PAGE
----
Examples of kings being considered the son of god are found throughout the Ancient Near East. Egypt in particular developed a long lasting tradition. Egyptian pharaohs are known to have been referred to as the son of a particular god and their begetting in some cases is even given in sexually explicit detail. Egyptian pharaohs did not have full parity with their divine fathers but rather were subordinate. Nevertheless, in the first four dynasties, the pharaoh was considered to be the embodiment of a god. Thus, Egypt was ruled by direct theocracy, wherein “God himself is recognized as the head” of the state. During the later Amarna Period, Akhenaten reduced the Pharaoh’s role to one of coregent, where the Pharaoh and God ruled as father and son. Akhenaten also took on the role of the priest of god, eliminating representation on his behalf by others. Later still, the closest Egypt came to the Jewish variant of theocracy was during the reign of Herihor. He took on the role of ruler not as a god but rather as a high-priest and king.
Jewish kings are also known to have been referred to as “son of the LORD“. The Jewish variant of theocracy can be thought of as a representative theocracy where the king is viewed as God’s surrogate on earth. Jewish kings thus, had less of a direct connection to god than pharaohs. Unlike pharaohs, Jewish kings rarely acted as priests, nor were prayers addressed directly to them. Rather, prayers concerning the king are addressed directly to god. The Jewish philosopher Philo is known to have likened God to a supreme king, rather than likening Jewish kings to gods.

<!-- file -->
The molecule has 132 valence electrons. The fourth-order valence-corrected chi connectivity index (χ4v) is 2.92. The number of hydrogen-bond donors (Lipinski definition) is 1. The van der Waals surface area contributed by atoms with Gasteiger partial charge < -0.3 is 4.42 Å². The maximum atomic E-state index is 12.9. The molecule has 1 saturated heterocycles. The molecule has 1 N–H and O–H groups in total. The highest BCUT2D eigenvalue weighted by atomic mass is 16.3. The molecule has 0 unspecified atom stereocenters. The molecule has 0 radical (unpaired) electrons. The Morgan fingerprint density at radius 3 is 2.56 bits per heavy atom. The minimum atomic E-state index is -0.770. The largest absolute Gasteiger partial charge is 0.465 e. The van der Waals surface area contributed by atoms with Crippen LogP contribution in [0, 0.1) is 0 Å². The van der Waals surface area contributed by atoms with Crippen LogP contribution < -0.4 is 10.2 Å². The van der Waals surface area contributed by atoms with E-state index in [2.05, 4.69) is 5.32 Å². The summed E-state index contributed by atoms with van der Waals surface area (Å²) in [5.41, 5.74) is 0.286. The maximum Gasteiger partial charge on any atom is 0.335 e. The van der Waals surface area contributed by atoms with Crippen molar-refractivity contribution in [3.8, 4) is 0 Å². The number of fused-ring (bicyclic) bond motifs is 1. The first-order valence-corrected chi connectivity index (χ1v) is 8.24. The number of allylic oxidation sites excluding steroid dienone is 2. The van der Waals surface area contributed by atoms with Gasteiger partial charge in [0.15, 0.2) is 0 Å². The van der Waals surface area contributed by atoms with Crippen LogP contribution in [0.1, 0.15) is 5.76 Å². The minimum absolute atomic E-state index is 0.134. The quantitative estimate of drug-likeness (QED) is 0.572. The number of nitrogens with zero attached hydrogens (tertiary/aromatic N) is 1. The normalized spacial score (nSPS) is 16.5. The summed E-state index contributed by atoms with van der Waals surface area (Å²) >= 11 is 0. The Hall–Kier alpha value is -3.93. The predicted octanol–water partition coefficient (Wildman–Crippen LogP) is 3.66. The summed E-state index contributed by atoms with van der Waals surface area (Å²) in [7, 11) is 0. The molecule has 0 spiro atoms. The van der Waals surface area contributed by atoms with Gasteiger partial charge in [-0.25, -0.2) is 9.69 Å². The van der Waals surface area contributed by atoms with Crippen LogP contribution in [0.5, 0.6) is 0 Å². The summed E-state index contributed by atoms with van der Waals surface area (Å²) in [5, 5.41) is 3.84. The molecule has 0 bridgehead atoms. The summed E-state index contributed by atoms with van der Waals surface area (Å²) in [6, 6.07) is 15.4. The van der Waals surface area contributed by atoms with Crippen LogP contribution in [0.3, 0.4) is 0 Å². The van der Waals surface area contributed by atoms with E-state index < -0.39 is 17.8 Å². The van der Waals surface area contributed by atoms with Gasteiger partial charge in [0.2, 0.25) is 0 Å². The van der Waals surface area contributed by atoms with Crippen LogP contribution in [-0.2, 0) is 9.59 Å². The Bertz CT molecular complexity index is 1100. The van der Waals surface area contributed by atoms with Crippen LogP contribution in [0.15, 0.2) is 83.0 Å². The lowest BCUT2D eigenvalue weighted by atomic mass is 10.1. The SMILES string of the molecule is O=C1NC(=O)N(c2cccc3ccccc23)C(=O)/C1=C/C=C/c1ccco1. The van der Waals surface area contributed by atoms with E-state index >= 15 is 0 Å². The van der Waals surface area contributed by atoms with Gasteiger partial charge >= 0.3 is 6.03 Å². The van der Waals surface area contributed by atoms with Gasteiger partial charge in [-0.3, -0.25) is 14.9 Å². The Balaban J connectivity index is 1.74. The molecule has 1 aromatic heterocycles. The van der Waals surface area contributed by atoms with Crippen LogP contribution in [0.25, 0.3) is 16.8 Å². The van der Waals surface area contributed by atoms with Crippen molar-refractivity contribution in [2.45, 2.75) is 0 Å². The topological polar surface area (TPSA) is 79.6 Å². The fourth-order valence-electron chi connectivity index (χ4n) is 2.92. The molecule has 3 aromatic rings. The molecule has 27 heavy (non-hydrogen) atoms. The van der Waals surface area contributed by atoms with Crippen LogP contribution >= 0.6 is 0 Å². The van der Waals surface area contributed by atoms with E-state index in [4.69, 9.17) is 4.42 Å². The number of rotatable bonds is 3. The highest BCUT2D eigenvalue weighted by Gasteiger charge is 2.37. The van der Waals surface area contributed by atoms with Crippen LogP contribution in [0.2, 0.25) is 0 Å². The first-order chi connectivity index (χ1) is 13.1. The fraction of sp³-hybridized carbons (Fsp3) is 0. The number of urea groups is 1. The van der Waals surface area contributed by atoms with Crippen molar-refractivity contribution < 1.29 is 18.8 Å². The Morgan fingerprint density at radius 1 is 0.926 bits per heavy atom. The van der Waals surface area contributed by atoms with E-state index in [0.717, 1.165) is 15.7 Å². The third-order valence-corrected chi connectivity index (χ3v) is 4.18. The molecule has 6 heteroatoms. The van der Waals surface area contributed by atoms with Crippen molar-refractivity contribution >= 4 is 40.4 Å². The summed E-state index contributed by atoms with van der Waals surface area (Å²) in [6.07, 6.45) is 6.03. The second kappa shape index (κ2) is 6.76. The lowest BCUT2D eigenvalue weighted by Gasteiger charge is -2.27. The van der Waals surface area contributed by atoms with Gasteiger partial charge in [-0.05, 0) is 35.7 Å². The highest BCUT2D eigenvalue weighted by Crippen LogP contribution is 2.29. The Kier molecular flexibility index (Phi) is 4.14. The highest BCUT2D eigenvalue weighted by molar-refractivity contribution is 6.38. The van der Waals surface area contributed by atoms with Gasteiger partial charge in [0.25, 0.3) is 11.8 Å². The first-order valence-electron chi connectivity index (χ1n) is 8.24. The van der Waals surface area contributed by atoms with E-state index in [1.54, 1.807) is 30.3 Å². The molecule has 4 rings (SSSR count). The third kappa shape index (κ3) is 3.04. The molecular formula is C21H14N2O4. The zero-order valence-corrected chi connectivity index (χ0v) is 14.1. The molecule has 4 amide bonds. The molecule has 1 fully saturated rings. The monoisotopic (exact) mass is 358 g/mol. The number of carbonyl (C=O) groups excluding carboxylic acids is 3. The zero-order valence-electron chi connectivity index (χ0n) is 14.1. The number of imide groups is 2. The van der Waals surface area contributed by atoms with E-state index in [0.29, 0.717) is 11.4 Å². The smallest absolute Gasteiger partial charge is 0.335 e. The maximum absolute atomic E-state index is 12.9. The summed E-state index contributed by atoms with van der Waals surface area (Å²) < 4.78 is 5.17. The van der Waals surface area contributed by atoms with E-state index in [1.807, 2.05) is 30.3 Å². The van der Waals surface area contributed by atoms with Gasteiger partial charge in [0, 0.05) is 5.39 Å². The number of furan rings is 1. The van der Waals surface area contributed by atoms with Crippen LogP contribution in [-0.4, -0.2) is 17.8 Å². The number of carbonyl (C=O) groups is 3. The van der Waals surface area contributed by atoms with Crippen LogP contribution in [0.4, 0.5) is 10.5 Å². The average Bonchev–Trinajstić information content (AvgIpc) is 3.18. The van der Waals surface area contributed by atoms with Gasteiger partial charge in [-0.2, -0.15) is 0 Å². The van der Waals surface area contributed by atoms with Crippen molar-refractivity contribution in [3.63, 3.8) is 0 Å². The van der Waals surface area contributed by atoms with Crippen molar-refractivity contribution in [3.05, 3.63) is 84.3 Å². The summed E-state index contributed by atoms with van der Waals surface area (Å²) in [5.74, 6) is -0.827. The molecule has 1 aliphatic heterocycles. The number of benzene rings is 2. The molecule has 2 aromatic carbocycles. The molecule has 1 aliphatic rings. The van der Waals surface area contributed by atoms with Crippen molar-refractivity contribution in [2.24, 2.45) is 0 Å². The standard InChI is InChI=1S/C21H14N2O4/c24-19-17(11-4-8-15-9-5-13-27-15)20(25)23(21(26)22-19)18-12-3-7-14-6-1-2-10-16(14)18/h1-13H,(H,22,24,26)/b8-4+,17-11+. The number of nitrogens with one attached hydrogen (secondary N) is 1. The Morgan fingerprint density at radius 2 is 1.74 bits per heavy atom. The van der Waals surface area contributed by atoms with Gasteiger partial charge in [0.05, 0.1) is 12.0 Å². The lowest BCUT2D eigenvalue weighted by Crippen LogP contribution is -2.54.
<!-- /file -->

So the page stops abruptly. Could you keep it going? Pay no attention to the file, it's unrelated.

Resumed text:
Based on the Bible, several kings of Damascus took the title son of Hadad. From the archaeological record a stela erected by Bar-Rakib for his father Panammuwa II contains similar language. The son of Panammuwa II a king of Sam’alreferred to himself as a son of Rakib. Rakib-El is a god who appears in Phoenician and Aramaic inscriptions. Panammuwa II died unexpectedly while in Damascus. However, his son the king Bar-Rakib was not a native of Damascus but rather the ruler of Sam’al it is unknown if other rules of Sam’al used similar language.
In Greek mythology, Heracles (son of Zeus) and many other figures were considered to be sons of gods through union with mortal women. From around 360 BC onwards Alexander the Great may have implied he was a demigod by using the title “Son of Ammon–Zeus”.
In 42 BC, Julius Caesar was formally deified as “the divine Julius” (divus Iulius) after his assassination. His adopted son, Octavian (better known as Augustus, a title given to him 15 years later, in 27 BC) thus became known as divi Iuli filius (son of the divine Julius) or simply divi filius (son of the god). As a daring and unprecedented move, Augustus used this title to advance his political position in the Second Triumvirate, finally overcoming all rivals for power within the Roman state.